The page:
Bahlsen CEO Calls For Packaging Design With More Indulgence Factor
Alexander Kühnen, CEO of Bahlsen, talks about the appearance of the confectionery brand after the relaunch. Consumers need to be involved in the transformation process more than before, he says.
Since the beginning of the year, Alexander Kühnen has been tasked with getting Bahlsen back on track as CEO. After turbulent changes at the top of the company and a daring brand relaunch, Bahlsen is losing significant ground in the German confectionery market. In 2021, the company’s management had positioned the Bahlsen brand very aggressively on the market with a completely new design. In an interview with Lebensmittelzeitung, the Bahlsen CEO talks about the development of the brand. “We have made extremely bold relaunches, but they have partly not worked as we had hoped. As a result, uncertainty arises,” Kühnen says.
"The Design Is Artistic, but..."
Asked whether the brand relaunch in this form was a mistake, he says, “We probably should have focused more on proximity to the consumer as part of the design overhaul. The design is artistic, but doesn't completely match what consumers expect from the category.” He doesn’t want to turn the wheel back, however.
Appearance of the Packaging Changed a lot
“It’s not the solution to just go back to the old packaging. You also can’t make a small modification to the current design: just depict three more nuts and that’s it. That’s not going to work. We changed a lot of things in one fell swoop back then: new color hierarchy, iconic representation of the products, big brand lettering. Now we have to go much deeper and understand exactly what consumers’ needs are. The current look doesn’t have a sufficient enjoyment factor. I take a bite and it tastes really delicious – that doesn’t come across. So that’s where we need to get to work.”
However, Kühnen stresses that actionism would not help the company now, even if future paths were being explored under high pressure. The CEO was unable to say whether and when there will be “a relaunch of the relaunch on the shelf.” The food group is already working on new designs, he says. And confesses to the LZ: “But one thing is also clear: the last relaunch was very costly. We must not make the mistake of making things worse. In that case we would lose credibility. It was a bold statement, but not sufficiently consumer-oriented. The next step will be another bold one, but it will have to be more consumer-focused.” To ensure this succeeds, he says, the company is working with market research institutes, and employees are speaking directly to customers and consumers at the confectionery shelves.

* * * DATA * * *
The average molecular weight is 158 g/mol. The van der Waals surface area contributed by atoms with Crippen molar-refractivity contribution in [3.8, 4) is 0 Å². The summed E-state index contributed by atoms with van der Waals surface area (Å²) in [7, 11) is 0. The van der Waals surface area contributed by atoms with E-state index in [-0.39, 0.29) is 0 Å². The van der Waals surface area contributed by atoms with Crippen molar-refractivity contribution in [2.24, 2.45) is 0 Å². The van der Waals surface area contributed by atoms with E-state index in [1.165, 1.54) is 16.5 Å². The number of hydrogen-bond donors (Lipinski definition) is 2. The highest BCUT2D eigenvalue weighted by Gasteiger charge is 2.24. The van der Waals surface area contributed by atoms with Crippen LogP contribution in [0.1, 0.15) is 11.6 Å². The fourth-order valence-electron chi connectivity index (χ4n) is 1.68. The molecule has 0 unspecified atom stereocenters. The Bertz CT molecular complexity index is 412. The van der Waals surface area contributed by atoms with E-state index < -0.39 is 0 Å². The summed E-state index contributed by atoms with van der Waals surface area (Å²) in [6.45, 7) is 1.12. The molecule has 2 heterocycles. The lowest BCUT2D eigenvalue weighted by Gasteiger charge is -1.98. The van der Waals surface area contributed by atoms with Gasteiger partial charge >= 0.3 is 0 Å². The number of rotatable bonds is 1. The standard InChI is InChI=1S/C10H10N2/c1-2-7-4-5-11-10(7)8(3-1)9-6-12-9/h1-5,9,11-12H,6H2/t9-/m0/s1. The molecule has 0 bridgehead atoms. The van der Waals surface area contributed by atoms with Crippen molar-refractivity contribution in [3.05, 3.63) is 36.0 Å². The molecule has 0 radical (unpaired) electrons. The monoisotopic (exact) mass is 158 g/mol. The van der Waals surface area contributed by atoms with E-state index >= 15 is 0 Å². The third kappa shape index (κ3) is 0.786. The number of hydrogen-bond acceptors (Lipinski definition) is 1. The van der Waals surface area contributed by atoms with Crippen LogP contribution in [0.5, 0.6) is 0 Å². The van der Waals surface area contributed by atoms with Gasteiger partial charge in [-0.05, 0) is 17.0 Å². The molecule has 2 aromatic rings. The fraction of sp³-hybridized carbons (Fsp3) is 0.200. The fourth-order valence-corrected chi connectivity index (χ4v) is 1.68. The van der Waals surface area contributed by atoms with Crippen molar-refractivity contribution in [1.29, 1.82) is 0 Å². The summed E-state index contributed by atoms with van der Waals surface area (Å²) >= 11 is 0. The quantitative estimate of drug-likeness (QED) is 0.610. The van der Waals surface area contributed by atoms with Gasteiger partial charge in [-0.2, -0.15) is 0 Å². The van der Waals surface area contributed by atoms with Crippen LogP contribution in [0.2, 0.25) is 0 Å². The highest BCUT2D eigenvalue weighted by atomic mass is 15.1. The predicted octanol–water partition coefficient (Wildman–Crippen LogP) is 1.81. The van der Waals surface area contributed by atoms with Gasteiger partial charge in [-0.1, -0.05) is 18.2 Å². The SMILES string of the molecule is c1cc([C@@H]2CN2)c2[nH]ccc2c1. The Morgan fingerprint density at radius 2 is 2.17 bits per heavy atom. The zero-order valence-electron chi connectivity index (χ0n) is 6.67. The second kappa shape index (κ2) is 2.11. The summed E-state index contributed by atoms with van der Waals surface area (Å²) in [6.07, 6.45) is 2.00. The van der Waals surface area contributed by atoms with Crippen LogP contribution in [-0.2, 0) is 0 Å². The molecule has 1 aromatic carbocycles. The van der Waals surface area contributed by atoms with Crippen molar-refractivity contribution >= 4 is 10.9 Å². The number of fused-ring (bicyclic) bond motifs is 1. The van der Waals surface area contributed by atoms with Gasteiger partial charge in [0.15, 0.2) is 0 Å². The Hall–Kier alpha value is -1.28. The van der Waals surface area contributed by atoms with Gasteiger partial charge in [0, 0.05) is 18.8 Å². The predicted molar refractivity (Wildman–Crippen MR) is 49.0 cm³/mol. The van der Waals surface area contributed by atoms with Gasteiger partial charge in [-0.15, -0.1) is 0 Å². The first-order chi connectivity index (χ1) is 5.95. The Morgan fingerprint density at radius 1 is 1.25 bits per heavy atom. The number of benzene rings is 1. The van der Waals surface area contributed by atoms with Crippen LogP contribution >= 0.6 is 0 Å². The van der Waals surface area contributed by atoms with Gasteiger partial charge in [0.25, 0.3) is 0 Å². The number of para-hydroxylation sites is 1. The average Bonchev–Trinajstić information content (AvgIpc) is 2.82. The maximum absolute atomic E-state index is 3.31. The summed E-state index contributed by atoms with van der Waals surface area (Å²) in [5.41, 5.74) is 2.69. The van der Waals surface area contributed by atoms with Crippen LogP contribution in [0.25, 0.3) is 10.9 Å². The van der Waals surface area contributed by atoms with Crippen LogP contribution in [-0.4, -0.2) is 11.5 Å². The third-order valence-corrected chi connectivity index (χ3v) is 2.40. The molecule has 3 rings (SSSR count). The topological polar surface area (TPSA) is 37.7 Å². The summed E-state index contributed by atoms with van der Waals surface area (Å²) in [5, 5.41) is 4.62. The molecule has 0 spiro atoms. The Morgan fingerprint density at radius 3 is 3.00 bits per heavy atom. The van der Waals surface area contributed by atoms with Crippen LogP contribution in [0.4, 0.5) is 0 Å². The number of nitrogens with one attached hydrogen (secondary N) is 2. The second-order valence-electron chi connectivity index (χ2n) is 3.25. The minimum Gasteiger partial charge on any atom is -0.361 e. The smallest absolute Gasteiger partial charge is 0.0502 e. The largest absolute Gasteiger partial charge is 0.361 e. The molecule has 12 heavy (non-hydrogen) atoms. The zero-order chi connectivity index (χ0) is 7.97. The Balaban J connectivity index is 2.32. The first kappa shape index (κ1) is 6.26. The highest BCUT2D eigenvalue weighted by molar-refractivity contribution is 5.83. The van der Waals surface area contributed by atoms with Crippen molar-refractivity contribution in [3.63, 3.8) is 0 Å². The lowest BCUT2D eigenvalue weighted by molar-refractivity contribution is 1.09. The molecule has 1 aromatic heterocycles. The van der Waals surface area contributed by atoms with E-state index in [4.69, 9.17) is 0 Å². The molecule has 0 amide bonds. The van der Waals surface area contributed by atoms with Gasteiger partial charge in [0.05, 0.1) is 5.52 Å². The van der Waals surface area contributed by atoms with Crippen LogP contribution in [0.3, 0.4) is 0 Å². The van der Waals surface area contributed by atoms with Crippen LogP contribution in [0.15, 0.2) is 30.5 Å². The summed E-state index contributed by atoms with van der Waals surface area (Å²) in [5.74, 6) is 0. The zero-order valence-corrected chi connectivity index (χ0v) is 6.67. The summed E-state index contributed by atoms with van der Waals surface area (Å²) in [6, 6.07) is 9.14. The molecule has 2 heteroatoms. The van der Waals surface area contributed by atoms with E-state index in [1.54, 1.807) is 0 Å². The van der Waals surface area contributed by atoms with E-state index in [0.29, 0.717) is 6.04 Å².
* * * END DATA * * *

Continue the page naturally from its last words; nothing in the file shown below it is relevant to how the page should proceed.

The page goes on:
The sharp rise in the cost of raw materials such as sugar is currently a concern for Bahlsen, as it is for other confectionery manufacturers. In 2024, the company will have to raise prices, Kühnen announces.
The family-owned company, founded in 1889, produces the three main brands Bahlsen, Leibniz, and Pick-Up and is also active in the private label business. Last year, Bahlsen was the largest brand producer in the German cookie market in terms of sales, with a market share of 10.9 percent by value. Bahlsen has around 2,500 employees worldwide and five production sites.
In 2018, the company’s long-time CEO Werner M. Bahlsen withdrew from the operational business. Since then, the tradition-rich manufacturer has been undergoing a comprehensive transformation process. Alexander Kühnen (52) has more than 25 years of experience in the FMCG business: with stations at Unilever and Kühne, he knows both the dynamics in a large corporation and the special features of a family business.